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What would be an example of a personal response to the Edward Hirsch poem "My...
Topic: Edward Hirsch
What would be an example of a personal response to the Edward Hirsch poem "My Grandmother's Bed" below:
How she pulled it out of the wall
To my amazement. How it rattled and
Creaked, how it sagged in the middle
And smelled like a used-clothing store.
I was ecstatic to be sleeping on wheels!
It rolled when I moved; it trembled
When she climbed under the covers
In her flannel nightgown, kissing me
Softly on the head, turning her back.
Soon I could hear her snoring next to me--
Her clogged breath roaring in my ears,
Filling her tiny apartment like the ocean
Until I, too, finally swayed and slept
While a radiator hissed in the corner
And traffic droned on Lawrence Avenue . . .
I woke up to the color of light pouring
Through the windows, the odor of soup
Simmering in the kitchen, my grandmother's
Face. It felt good to be ashore again
After sleeping on rocky, unfamiliar waves.
I loved to help her straighten the sheets
And lift the Murphy back into the wall.
It was like putting the night away
When we closed the wooden doors again
And her bed disappeared without a trace.
1 Answer | add yours
The Edward Hirsch poem "My Grandmother's Bed" is a testament to a young boy's love for his grandmother, and the wonder of spending a loving night with her in the unique environment of her apartment. His grandmother's bed is actually the focal point of the poem; it represents a sort of ship traversing a sea through the night, or a train on wheels maybe, making its way across an intriguing landscape.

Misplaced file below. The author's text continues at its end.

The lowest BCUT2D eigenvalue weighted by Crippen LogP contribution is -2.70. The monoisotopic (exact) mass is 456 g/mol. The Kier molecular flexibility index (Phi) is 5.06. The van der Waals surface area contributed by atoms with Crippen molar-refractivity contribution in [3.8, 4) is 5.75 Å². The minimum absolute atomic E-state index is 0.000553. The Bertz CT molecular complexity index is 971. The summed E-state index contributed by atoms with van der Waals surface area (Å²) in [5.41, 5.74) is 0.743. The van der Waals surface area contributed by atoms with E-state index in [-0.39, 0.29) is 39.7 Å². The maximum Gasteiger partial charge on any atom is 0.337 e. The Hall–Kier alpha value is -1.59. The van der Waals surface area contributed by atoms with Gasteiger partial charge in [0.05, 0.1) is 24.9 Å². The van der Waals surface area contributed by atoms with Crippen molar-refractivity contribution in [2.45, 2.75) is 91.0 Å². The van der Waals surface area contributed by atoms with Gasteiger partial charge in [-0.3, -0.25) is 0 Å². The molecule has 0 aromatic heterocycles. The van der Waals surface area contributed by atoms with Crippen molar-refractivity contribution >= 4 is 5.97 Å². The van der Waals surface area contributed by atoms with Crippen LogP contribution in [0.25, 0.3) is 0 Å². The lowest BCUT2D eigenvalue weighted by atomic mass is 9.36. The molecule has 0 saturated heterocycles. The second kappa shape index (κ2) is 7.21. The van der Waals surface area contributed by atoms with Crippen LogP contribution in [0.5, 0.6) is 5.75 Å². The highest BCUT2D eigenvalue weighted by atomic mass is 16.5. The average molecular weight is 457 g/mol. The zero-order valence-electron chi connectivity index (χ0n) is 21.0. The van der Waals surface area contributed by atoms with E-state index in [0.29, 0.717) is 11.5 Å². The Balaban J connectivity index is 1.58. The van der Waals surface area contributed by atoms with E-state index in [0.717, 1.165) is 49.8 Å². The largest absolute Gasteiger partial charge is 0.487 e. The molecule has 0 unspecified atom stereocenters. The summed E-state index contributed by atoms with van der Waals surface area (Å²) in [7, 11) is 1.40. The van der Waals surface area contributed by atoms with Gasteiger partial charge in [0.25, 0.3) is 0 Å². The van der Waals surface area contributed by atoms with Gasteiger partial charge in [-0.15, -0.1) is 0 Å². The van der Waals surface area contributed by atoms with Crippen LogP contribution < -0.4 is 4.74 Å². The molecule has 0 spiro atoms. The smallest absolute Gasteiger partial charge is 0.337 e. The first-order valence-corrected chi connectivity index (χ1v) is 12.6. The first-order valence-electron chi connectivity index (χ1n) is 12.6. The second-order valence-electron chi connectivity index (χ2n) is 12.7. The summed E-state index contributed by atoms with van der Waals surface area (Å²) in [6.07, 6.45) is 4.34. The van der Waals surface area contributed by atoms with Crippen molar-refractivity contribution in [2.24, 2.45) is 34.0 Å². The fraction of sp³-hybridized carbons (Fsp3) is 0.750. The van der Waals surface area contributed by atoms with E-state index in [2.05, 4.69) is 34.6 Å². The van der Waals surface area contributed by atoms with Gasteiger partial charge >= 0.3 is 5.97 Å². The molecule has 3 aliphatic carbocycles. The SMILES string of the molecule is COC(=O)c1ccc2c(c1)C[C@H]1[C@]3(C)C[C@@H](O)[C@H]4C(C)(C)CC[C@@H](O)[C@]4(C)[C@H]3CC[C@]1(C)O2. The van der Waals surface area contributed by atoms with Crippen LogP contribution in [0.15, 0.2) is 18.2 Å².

The poem appeals to the senses, with indications of the smells and sounds of the apartment and the bed. This sleepover for the young boy is an exciting event:
"I was ecstatic to be sleeping on wheels!"
This poem also conveys the love that the grandmother has for her grandson...evidenced by her kissing him softly before she rolls over to go to sleep. The young boy is in a cocoon of family safety and peace as he spends the night with his beloved grandmother.
Furthermore, more joy is experienced by the young boy when he sees his grandmother's face the next morning when he awakes. He is also comforted by the fine aromas of cooking food in the apartment. However, the night on the rocking, rickety bed was an experience for the grandson so he is happy to be on terra firma so to speak...back on the solid floor of the apartment...once he is out of the bed and ready to embrace the new day.
The thrilling and yet, even somewhat frightful night is put behind him when they roll the bed back into its place in the wall. He can now live this new day under the guidance of a loving family member. There's also a sense that Edward Hirsch may be alluding, in retrospect, to the death of his grandmother, and that years later he's reminiscing about her in the line...
"And her bed disappeared without a trace."
Posted by portd on April 17, 2013 at 1:34 PM (Answer #1)
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